Use of NVC

 
 
 

NVC surveyors at work in an anicent woodland near Peterborough © JNCC

A common languague

 

Since its publication during 1991-2000, the NVC has been widely welcomed as providing a much-needed common language in which the character and value of the vegetation of Britain can be understood. It has been accepted as a core standard, not only by the nature conservation and countryside organisations, but also by forestry, agriculture and water agencies, local authorities, non-governmental organisations, major industries and universities. Its popularity is evidenced by the sale of over 10,000 copies of the main volumes.

 

The NVC in itself is not a monitoring tool, but is used to help furnish protocols for particular monitoring programmes and to develop a conceptual basis for understanding the purpose and practice of monitoring. The predictive capacity of the NVC means that it can also serve as a basis for developing management options for sites or landscapes and as a framework for restoration and design guidelines.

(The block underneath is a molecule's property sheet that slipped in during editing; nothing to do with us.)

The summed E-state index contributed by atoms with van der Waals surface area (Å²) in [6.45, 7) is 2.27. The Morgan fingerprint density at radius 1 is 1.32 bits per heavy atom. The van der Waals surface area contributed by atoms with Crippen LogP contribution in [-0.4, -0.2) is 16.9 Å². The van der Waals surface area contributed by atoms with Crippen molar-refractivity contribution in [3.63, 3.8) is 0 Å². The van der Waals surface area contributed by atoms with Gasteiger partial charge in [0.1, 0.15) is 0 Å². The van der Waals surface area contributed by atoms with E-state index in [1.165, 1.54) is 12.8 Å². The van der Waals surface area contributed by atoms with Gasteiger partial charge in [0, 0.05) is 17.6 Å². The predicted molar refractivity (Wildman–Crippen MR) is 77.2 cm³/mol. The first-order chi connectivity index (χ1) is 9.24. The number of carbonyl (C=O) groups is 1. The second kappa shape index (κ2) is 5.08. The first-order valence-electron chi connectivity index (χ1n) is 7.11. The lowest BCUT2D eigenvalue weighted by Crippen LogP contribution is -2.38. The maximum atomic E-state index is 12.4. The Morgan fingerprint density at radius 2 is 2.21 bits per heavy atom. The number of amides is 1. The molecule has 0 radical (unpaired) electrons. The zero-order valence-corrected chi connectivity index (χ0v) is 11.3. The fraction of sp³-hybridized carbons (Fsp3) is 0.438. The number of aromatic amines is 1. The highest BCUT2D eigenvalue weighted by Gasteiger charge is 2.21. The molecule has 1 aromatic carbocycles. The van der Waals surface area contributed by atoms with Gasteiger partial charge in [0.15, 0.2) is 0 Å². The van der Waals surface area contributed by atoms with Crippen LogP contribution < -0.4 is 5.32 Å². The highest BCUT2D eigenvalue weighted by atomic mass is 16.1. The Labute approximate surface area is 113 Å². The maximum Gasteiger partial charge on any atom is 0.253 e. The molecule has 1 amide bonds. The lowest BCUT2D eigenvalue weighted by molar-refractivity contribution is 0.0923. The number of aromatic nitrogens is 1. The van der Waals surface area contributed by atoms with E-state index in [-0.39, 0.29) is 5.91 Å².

NVC map for part of the Scottish coastline, composed mainly of saltmarsh and mire communities © JNCC

The main terrestrial habitat classification

 

Importantly, the NVC acts as the main terrestrial habitat classification for:

 

 

 

 

  • detailed (Phase 2) ecological site survey and assessments – it is used widely by the UK conservation agencies and many other organisations to produce inventories and maps of plant communities (see example to right) on designated or threatened sites.